Tribes were in for a two-front legal battle these past few days – one of which involves a gaming pact with the California state government while the other tackled the debate on whether National Labor Relations Board (NLRB) has authority over Native American enterprises on tribal land.
In Washington, D.C., tribes suffered a major setback after the U.S. Supreme Court (SC) tossed out Soaring Eagle Casino and Resort’s petition aimed to overturn a U.S. Court of Appeals decision, which recognized NLRB’s authority over Native American businesses.
Legal news website The National Law Journal reported that the SC declined to rule on the issue of NLRB’s clout over tribes and instead left in place the appellate court’s ruling that favored the labor board.
The case stemmed from the two-pronged appeals court ruling on NLRB’s clout on tribal casinos. One appeals panel ruled in June 2015 that the NLRB had jurisdiction over a casino run by the Little River Band of Ottawa Indians on reservation land. But another panel, which handled the case of Soaring Eagle, disagreed with the Little River decision but said it was bound by it and ruled for the labor board.
Soaring Eagle’s lawyers contend the Sixth Circuit’s decisions created a split with the U.S. Court of Appeals for the Tenth Circuit concerning the labor board’s jurisdiction over tribal enterprises. The U.S. Court of Appeals for the D.C. Circuit has also upheld an NLRB decision against a tribal casino.
“It’s a little surprising the court didn’t take this on, because there’s a clear split in the circuits,” Steve Biddle, a Phoenix-based partner at Littler Mendelson, told the news website “No one quite knows what the answer is or what’s next. It leaves the people running casinos and the employees of those casinos in the dark. Depending on which circuit you’re in, you might be able to organize or you might not.”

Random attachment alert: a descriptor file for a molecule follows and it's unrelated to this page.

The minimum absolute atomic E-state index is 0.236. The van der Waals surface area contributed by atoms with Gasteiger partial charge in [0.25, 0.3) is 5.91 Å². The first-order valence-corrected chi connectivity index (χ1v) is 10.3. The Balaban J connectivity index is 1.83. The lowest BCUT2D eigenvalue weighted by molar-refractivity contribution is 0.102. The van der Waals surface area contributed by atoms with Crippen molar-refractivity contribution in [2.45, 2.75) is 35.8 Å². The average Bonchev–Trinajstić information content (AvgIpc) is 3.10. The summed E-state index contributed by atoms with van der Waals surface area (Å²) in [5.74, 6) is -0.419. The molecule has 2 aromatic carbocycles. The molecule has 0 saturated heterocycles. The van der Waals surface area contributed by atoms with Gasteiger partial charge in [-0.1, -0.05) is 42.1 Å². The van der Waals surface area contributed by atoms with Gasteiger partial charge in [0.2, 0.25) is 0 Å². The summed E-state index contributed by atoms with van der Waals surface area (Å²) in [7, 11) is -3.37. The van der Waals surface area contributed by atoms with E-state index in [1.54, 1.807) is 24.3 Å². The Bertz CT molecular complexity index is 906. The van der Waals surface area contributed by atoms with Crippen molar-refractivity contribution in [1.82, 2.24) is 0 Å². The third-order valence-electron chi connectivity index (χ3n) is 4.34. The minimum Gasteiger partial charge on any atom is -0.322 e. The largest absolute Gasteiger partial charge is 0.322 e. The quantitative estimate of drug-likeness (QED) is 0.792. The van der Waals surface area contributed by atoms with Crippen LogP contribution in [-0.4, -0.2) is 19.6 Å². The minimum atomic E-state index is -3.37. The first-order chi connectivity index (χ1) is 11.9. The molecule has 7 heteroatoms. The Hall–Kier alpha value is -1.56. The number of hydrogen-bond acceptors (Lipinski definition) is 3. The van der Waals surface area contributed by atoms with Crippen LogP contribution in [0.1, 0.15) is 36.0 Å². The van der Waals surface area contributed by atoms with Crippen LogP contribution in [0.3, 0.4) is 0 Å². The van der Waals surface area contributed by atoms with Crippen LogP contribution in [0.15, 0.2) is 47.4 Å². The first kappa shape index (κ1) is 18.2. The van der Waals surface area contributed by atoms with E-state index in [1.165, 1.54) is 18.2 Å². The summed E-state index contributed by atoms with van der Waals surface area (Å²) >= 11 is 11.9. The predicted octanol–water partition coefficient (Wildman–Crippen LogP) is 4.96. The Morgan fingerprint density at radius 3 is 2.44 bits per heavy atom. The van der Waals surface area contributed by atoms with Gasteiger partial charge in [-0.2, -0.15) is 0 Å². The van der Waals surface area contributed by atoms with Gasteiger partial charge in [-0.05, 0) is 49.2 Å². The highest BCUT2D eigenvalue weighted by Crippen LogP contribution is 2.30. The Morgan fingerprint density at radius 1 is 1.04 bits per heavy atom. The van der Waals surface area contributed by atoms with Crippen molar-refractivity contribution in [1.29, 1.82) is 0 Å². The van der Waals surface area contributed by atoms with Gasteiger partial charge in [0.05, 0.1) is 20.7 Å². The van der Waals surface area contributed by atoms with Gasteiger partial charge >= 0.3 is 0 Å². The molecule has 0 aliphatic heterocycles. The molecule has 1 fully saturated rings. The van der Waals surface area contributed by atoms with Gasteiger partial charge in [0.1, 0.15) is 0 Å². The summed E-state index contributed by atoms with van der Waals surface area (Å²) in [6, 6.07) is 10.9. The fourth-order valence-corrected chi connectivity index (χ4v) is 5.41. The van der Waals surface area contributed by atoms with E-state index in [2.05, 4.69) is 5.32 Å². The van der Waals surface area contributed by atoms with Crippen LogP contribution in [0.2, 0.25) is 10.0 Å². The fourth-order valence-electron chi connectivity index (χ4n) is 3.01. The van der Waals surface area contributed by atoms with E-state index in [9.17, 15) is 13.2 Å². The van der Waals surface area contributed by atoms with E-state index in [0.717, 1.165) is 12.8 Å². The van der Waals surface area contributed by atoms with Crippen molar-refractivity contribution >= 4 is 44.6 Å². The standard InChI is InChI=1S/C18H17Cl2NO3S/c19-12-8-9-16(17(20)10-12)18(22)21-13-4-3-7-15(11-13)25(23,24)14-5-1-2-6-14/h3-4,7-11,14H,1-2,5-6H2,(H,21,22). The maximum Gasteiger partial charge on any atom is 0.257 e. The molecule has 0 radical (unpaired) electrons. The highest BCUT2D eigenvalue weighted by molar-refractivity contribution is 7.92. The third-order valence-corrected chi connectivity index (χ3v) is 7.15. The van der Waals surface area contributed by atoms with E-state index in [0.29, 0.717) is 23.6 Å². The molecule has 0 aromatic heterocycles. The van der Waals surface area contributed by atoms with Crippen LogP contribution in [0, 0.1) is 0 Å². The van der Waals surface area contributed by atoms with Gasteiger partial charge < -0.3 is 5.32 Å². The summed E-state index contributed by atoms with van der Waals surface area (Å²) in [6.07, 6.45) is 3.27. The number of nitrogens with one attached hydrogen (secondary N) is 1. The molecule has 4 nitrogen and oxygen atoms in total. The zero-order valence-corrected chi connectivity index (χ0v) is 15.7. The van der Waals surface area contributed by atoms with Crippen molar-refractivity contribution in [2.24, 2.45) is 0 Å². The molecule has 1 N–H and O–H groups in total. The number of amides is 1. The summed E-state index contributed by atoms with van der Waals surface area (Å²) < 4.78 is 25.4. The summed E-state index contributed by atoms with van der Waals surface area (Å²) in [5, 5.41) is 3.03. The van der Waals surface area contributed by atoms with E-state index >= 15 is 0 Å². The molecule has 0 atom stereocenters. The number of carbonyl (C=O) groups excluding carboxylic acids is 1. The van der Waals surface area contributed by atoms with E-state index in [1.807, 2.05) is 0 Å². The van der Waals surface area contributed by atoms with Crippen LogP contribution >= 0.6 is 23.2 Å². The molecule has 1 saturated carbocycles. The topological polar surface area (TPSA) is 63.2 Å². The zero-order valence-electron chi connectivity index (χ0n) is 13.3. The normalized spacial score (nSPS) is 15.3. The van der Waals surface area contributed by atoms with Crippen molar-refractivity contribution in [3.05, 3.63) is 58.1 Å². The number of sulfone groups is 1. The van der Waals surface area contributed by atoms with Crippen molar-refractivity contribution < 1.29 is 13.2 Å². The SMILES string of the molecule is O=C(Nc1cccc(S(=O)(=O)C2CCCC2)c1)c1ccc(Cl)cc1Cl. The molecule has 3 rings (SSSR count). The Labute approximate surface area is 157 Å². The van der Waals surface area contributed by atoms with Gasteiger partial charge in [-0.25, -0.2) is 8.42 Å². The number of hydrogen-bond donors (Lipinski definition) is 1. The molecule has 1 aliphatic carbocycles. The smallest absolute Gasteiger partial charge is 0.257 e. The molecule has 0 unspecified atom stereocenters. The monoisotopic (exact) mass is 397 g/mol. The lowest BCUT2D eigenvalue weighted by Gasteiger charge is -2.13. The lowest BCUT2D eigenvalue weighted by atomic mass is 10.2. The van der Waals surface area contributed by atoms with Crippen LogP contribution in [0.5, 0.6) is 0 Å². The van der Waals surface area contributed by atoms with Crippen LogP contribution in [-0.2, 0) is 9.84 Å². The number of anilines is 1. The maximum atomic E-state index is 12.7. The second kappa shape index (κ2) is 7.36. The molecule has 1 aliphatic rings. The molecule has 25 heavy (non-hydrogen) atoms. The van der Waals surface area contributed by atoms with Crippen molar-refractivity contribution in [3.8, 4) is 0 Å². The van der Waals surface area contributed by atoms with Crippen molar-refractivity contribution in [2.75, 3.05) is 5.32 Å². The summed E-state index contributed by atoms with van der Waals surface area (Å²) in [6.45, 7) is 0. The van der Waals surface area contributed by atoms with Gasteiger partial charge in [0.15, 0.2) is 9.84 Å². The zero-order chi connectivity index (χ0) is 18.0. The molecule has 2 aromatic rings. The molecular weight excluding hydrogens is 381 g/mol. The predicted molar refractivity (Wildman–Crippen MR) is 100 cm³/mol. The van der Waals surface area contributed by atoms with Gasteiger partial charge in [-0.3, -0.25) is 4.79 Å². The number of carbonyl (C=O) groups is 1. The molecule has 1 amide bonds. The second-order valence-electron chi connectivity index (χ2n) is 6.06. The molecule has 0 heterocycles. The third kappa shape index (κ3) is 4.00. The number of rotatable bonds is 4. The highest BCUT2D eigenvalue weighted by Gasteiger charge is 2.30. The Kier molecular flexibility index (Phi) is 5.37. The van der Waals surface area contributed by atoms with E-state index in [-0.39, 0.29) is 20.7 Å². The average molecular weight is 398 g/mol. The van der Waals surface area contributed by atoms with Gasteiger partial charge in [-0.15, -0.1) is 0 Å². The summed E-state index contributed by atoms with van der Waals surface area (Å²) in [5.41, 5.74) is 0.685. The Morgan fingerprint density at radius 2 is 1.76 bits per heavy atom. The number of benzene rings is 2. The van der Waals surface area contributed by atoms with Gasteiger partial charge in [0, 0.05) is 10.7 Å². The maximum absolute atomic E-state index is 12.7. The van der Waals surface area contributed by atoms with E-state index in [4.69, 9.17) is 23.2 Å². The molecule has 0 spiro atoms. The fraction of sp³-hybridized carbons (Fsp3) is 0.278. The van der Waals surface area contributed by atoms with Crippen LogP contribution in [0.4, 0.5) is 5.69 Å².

Over in California, Legal news website Law360.com reported that tribes have asked the U.S. District Court for the Central District of California federal court to strike down the 2020 expiration date on their gaming compacts with the state, which in effect gives the state veto power over their gaming operations.
The Chicken Ranch Rancheria of Me-Wuk Indians and the Chemehuevi Indian Tribe argued that the placing an expiration date is a clear violation of Indian Gaming Regulatory Act, since it may be used by the state to padlock their casinos by refusing to negotiate new compacts when the old ones expire.
The termination clause has the current effect of placing the long-term future of the tribes’ casinos in doubt, to their financial detriment, they said.
“In imposing the requirement that Indian tribes enter into compacts with states in order to conduct Class III gaming pursuant to the IGRA, Congress explicitly stated that the compacting requirement was not to be used by states to prevent Indian tribes from conducting gaming,” read the tribes’ petition.”The termination provision in the 1999 compacts has the effect of preventing tribes from obtaining financing, particularly long-term bond financing for the construction of new or expanded gaming facilities,” they added.